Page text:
The Walking Dead comic series creator Robert Kirkman wrote this week’s episode, “Isolation,” and that bit of information colored the one overwhelming action moment. As Darryl, Michonne, Tyreese, and Bob Stookey (Lawrence Gilliard Jr., getting the screen time with Cutty he didn’t have on The Wire) journey to a veterinary college 50 miles away in search of antibiotics, they encounter a massive array of walkers blocking the road as far as they can see. Like the mass of undead that descended upon Herschel’s farm, a chain reaction started by a helicopter flyover, this is a seemingly insurmountable wave making its way slowly but surely toward the already weakened prison defences.
Kirkman’s comic perpetually offers glimmers of hope, of survival to fight another day, but not permanent resolution. By and large, teasing something positive, a solution to a major or minor problem, hints at a positive outcome before thudding back to earth in misery. The trajectory of hope in the world of The Walking Dead recalls Louis CK’s attitude toward optimism: “Why the fuck would anything nice ever happen? What are you, stupid?”
If medicine cures the outbreak of disease in the prison, it doesn’t solve the larger problem: a massive horde of walkers moving down the highway, forcing the fastest car the survivors have off the road. They are coming, there are always more of them, and they relentlessly chip away at every single character’s chances of survival.
Even in a potential safe haven, the cruel truth is that the surviving Americans aren’t equipped to thrive for longer than what amount to a brief reprieve from the new technological paradigm. They have been plunged into a world where zombies roam the earth biting, infecting, and killing, but also where medical supplies are increasingly scarce, living conditions are temporary and thus relatively unsanitary. Humans can no longer defend against pathogens previously taken for granted, which is why influenza is such an unexpected enemy. It’s like the Oregon Trail, but anyone who dies of dysentery may rise up and eat the rest of the wagon party.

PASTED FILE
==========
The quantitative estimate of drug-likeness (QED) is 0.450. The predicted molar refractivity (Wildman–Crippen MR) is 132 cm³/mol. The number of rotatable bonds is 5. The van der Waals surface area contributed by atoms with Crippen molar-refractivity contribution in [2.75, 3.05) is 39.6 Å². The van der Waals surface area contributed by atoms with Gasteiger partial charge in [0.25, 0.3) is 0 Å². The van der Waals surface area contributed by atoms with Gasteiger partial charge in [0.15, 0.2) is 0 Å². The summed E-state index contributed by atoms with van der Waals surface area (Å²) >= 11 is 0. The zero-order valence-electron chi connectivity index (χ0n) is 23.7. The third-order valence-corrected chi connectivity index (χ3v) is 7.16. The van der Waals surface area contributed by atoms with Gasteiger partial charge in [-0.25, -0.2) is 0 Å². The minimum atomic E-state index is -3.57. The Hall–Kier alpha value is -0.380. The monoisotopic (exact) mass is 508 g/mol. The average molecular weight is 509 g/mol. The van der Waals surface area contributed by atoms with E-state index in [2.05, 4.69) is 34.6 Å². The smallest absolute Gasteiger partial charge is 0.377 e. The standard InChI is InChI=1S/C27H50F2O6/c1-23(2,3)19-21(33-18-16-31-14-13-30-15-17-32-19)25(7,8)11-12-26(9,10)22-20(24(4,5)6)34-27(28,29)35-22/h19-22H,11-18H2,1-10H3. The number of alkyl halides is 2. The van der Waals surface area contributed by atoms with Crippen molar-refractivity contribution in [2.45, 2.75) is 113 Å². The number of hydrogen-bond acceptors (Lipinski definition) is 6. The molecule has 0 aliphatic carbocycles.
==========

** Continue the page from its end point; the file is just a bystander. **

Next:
Tyreese is this week’s example of the fallen hero. Put simply, Tyreese is in a bad place. The woman he grew to care about greatly in a short period of time got sick with a deadly virus and was murdered before turning into a walker—getting medicine in time was a tenuous prospect and nobody has yet staved off the illness naturally. And now his sister Sasha is also sick, confined to the same isolated block as the rest of the infected, including Glenn, which, yikes, that’s a doozy, considering how safe the major characters have been since Andrea at the end of last season.
There are very few things I know to be true about The Walking Dead, but keeping Glenn alive is a universal truth at this point. I’m aware of a few future events in the comics, and I just have to say that teasing the possibility of a negative fate for Glenn right now would be just about the worst decision the show could make. It’s not going to happen because of how beloved the character is and where the show is in the overall story it’s trying to tell, but this is one of the few times when it’s fairly obvious that teasing the death of a major character has to be a red herring. The fact that Glenn gets sick tells me that either some people recover from the illness, or that the mission to obtain medicine will be successful even if it’s drawn out over several episodes.